* McNamera blasted, again
“Bands fail to impress at WMEB show” by Erin McNamara in the Dec. 6, 2004 issue of The Maine Campus shocked me. Instead of complaining about a local show being “a freak show” or a “disappointment,” we should be thankful for what we do have here on campus. Events like Local Bands a Go-Go don’t happen very often here, I am referring to the lack of punk-ska performances on campus at the University of Maine. This is the first show that I have attended on campus that I have actually enjoyed, and many other people who were there on Thursday night would agree.
There were many things that bothered me about McNamara’s article, such as the picking apart of bands because of their use of vocabulary, calling it “bad grammar?” Who cares about the lyrics and grammar when it comes from a punk band? Instead of picking these hard working people apart, give credit.
The Jonee Earthquake Band has been around for almost twenty years, or the fact they help other bands play shows out of state. They have a recording studio. They get other bands music on compilation cd’s, and on top of that, they work 40 hours a week. As for them playing cover songs all night, I believe that I only heard one cover of GG Allin.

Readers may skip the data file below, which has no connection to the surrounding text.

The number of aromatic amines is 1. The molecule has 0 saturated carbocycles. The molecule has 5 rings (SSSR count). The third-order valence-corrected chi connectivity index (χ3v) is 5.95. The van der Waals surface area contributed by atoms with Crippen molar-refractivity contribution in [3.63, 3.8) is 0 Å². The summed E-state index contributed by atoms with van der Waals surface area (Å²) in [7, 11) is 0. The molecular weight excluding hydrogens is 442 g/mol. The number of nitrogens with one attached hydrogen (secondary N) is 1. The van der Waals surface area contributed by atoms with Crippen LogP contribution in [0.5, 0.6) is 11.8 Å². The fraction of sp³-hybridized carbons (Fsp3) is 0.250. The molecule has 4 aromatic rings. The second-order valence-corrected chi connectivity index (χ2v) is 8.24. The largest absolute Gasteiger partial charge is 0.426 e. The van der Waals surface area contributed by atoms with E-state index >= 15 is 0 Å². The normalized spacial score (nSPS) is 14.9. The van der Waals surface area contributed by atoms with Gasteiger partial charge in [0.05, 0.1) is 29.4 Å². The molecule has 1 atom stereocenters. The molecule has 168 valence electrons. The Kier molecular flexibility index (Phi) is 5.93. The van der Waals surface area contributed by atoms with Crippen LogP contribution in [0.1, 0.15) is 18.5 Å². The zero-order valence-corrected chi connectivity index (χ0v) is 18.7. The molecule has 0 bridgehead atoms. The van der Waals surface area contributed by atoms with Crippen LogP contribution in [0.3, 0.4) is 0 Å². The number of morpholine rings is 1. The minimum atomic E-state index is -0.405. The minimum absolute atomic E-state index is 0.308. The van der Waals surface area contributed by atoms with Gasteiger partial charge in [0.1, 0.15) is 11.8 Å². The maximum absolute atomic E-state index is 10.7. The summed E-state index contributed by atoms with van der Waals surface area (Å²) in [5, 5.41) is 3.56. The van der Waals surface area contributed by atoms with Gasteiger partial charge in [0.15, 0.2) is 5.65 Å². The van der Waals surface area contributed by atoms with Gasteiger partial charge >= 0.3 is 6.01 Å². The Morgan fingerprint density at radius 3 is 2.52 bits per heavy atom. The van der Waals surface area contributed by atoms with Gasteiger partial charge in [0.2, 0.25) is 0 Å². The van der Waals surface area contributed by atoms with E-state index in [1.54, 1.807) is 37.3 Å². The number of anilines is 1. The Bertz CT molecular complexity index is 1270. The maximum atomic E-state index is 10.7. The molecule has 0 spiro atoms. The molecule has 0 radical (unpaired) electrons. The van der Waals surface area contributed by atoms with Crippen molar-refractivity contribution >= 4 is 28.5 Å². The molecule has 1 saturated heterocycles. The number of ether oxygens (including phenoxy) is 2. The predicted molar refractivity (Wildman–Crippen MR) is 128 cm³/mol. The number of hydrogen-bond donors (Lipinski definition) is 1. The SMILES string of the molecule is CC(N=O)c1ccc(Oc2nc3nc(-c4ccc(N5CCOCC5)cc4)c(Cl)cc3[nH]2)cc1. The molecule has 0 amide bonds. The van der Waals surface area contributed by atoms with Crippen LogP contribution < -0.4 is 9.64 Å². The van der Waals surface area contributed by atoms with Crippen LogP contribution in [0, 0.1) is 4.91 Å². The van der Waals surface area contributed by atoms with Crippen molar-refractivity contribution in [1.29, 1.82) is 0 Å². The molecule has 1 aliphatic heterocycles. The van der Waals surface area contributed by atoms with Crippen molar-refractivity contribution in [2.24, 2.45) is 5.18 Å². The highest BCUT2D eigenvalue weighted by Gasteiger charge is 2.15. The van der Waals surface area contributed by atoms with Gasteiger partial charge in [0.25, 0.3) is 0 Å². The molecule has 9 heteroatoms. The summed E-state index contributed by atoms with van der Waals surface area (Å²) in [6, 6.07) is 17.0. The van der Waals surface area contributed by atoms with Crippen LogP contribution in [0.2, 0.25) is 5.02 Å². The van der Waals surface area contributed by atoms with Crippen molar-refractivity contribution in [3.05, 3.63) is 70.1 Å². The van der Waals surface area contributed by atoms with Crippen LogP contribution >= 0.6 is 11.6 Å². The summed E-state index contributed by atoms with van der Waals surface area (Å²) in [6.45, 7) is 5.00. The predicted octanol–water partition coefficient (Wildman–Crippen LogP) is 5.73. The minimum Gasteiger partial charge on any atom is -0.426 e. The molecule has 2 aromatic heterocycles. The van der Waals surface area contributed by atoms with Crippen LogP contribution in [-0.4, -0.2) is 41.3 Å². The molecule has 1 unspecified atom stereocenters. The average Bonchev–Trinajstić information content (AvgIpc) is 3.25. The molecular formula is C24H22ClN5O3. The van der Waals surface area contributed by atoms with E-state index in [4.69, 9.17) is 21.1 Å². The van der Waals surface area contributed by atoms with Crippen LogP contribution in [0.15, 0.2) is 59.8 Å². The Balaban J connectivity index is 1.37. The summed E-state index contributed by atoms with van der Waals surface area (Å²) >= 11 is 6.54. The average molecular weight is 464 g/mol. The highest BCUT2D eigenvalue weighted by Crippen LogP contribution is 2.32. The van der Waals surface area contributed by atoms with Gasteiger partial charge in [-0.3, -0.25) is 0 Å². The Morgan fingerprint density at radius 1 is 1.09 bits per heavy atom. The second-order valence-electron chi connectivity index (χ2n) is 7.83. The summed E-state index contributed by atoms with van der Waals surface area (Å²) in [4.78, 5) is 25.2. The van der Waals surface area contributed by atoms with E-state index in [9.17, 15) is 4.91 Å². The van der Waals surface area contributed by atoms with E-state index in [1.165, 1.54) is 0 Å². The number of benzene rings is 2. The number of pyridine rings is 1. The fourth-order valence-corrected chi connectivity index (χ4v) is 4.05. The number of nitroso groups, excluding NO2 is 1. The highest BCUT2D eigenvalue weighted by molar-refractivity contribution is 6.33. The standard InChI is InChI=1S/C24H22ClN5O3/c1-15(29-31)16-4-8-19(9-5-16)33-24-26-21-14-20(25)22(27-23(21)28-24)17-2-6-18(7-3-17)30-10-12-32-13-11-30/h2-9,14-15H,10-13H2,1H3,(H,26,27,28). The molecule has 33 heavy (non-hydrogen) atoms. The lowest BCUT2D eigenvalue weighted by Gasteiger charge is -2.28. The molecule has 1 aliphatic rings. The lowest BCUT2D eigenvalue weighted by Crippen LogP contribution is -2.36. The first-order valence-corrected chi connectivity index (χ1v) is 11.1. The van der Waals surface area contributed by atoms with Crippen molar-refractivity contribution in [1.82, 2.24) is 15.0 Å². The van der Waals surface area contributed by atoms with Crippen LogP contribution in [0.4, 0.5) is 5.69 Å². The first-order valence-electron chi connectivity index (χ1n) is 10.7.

As for writing about how the freaks and staff were all disappointed, that wasn’t true. I know many of those kids who McNamera called freaks, and they were very happy and thankful that there were some punk bands who came close to home. “Freaks” is a rather harsh word to call someone or something. I thought the term died out when we left high school. The audience was also happy, because there was no cover charge, which is usually $5-8 for these types of shows.
Overall, I thought that Emily Burnham did an excellent job at throwing Local Bands-a-Go-Go together. It was obvious that people enjoyed the show, as for the people who thought that it was a disappointment, maybe instead of listening for incorrect grammar and spelling, they should have listened to the music as a whole and enjoyed themselves – or they should have gone home.
Candace Marlo Harless
Sophomore journalism-advertising major
While walking on the path which runs from the Pavilion Theater to the Memorial Union the other night, I noticed something. The university is installing a row of lamp posts along that walkway, but the path is already so bright, that I can literally read while walking there.
Although certain areas of campus might benefit from more efficient lighting, this particular section certainly doesn’t need it. Unless these new lights will both replace and surpass in efficiency the two floodlights already illuminating the walkway, this addition will waste university money, waste energy and contribute to the light pollution over our campus.
Sophmore chemistry major